One aspect of Zuzanna Hertzberg’s practice is to recover the herstories of Jewish activism since the early 20th century. For a decade, the artist has meticulously constructed an affective archive of women Jewish resistance fighters. Hertzberg’s thorough research is based on her own Polish-Jewish identity; her intersectional anarchafeminist political engagement; her interest in performance, artivism, omitted narratives and minority perspectives; and her concern with the flaws and blind spots of collective memory. She has compiled a collection of herstories of those who resisted but have not been remembered. She presents the heroines of ghettos and Nazi concentration and extermination camps in Poland, Ukraine, Belarus, and Lithuania—women that she introduced to the historical narrative in Poland, whose strategies could still be used today. We see their ID cards and articles they wrote, along with their young faces on photographs from collective meetings. The documentation is printed on large-format textiles that vaguely resemble banners, flags, or curtains. This is a reference to a mechitza, a partition between women and men in orthodox synagogues, and to the many lines of partition that run through families, systems of education, politics, or the constructions of shared histories.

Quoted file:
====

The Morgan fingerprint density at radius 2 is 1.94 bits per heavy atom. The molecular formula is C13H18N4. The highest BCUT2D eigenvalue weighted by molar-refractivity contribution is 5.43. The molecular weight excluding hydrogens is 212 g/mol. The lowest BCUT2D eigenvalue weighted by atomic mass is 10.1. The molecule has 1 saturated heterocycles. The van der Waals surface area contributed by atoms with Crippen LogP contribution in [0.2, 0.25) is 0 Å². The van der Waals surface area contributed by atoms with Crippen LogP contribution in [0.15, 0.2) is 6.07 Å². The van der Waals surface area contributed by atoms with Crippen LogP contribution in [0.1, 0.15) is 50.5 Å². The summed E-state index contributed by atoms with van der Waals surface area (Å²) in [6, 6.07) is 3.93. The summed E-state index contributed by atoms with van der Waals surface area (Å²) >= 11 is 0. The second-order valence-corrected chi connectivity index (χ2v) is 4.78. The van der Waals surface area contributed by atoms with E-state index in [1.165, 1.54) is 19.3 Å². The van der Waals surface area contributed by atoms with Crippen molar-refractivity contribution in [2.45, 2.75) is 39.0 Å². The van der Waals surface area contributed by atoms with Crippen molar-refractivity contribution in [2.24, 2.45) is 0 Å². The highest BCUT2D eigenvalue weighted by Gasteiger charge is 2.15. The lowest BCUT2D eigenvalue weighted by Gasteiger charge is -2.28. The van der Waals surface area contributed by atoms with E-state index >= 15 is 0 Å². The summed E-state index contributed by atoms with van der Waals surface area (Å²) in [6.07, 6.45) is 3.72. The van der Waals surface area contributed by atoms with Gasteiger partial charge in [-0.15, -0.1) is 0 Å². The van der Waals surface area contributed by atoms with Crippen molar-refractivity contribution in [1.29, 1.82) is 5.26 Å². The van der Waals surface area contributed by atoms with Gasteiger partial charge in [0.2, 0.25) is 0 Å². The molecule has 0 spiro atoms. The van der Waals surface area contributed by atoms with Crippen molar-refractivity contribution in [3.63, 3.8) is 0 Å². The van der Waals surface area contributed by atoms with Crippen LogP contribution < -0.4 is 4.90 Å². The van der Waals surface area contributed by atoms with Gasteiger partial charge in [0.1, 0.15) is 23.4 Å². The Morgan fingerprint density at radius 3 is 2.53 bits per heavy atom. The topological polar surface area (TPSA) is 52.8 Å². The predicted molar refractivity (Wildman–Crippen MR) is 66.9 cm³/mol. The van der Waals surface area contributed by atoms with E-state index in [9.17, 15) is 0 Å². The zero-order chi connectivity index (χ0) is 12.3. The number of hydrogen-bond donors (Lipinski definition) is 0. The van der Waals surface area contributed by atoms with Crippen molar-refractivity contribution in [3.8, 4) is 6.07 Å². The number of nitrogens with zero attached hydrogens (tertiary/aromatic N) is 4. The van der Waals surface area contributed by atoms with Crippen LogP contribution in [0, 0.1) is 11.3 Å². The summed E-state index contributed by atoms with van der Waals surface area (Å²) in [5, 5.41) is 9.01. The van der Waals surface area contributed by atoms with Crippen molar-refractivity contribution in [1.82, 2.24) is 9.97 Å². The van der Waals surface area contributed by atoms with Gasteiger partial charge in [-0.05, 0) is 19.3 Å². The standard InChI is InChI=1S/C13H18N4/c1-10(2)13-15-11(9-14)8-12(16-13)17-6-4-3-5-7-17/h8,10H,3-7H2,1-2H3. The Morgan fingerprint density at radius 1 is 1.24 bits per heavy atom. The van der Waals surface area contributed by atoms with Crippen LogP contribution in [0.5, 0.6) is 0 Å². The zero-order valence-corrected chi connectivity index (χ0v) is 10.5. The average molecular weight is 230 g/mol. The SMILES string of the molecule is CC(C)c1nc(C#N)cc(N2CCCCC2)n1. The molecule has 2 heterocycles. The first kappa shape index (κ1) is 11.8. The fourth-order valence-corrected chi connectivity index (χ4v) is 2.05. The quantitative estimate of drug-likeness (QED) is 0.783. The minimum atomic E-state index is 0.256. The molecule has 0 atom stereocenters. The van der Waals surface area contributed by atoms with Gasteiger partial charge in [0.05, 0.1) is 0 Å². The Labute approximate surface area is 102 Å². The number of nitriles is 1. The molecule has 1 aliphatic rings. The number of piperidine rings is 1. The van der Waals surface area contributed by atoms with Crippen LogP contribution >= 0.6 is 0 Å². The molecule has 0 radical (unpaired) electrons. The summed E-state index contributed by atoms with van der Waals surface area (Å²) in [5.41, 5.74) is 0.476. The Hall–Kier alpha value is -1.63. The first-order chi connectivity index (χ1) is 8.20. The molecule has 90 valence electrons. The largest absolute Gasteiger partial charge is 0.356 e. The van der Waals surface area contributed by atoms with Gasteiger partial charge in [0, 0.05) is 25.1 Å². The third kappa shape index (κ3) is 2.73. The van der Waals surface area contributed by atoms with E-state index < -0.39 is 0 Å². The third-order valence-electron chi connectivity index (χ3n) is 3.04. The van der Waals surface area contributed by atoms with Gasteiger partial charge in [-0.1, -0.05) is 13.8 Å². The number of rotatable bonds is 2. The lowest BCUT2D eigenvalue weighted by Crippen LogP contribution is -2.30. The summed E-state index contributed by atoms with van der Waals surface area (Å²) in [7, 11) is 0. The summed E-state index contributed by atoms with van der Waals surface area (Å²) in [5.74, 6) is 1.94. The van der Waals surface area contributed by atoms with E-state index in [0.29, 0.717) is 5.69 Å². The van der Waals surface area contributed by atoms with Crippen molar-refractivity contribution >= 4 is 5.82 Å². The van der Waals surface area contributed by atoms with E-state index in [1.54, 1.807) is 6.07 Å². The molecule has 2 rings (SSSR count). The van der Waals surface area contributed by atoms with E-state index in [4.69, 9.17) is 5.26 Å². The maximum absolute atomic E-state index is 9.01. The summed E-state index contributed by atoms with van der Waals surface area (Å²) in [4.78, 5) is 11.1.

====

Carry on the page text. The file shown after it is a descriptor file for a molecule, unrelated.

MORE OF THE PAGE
A long-term, ongoing project, this textile installation and spoken word performance were presented as part of the 2022 Berlin Biennale for Contemporary Art.
The installation will be on view from December 11-January 3. The artist will give three spoken word performances on December 15, 22 and 29 at 6:30 pm.
Text by Joanna Warsza
This installation and program have been made possible by funding from the New York State Council on the Arts with the support of the Office of the Governor and the New York State Legislature and the New York City Department of Cultural Affairs in partnership with the City Council. The artwork has been made possible by funding from the ZAiKS Creativity Support Fund, The Tarbut Fellowship, and Adam Mickiewicz Institute.